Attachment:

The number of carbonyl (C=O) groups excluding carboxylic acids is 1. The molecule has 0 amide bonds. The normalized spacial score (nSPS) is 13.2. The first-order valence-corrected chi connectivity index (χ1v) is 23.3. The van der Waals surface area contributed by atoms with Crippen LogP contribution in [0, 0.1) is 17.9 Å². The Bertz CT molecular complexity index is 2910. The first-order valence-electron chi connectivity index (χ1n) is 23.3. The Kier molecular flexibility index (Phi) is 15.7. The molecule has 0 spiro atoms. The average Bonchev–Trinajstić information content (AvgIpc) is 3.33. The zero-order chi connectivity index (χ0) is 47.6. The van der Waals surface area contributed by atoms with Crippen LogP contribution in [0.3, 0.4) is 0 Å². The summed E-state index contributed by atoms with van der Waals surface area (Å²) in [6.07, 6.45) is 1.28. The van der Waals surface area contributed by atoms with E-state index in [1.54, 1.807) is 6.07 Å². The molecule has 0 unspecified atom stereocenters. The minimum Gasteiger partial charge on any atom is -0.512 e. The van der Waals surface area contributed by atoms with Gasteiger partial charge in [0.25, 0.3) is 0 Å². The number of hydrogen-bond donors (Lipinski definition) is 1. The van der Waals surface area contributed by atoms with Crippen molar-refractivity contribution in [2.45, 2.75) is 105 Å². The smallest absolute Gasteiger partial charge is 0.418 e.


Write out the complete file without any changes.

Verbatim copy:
The number of carbonyl (C=O) groups excluding carboxylic acids is 1. The molecule has 0 amide bonds. The normalized spacial score (nSPS) is 13.2. The first-order valence-corrected chi connectivity index (χ1v) is 23.3. The van der Waals surface area contributed by atoms with Crippen LogP contribution in [0, 0.1) is 17.9 Å². The Bertz CT molecular complexity index is 2910. The first-order valence-electron chi connectivity index (χ1n) is 23.3. The Kier molecular flexibility index (Phi) is 15.7. The molecule has 0 spiro atoms. The average Bonchev–Trinajstić information content (AvgIpc) is 3.33. The zero-order chi connectivity index (χ0) is 47.6. The van der Waals surface area contributed by atoms with Crippen LogP contribution in [0.3, 0.4) is 0 Å². The summed E-state index contributed by atoms with van der Waals surface area (Å²) in [6.07, 6.45) is 1.28. The van der Waals surface area contributed by atoms with E-state index in [1.54, 1.807) is 6.07 Å². The molecule has 0 unspecified atom stereocenters. The minimum Gasteiger partial charge on any atom is -0.512 e. The van der Waals surface area contributed by atoms with Gasteiger partial charge in [0.25, 0.3) is 0 Å². The number of hydrogen-bond donors (Lipinski definition) is 1. The van der Waals surface area contributed by atoms with Crippen molar-refractivity contribution in [2.45, 2.75) is 105 Å². The smallest absolute Gasteiger partial charge is 0.418 e.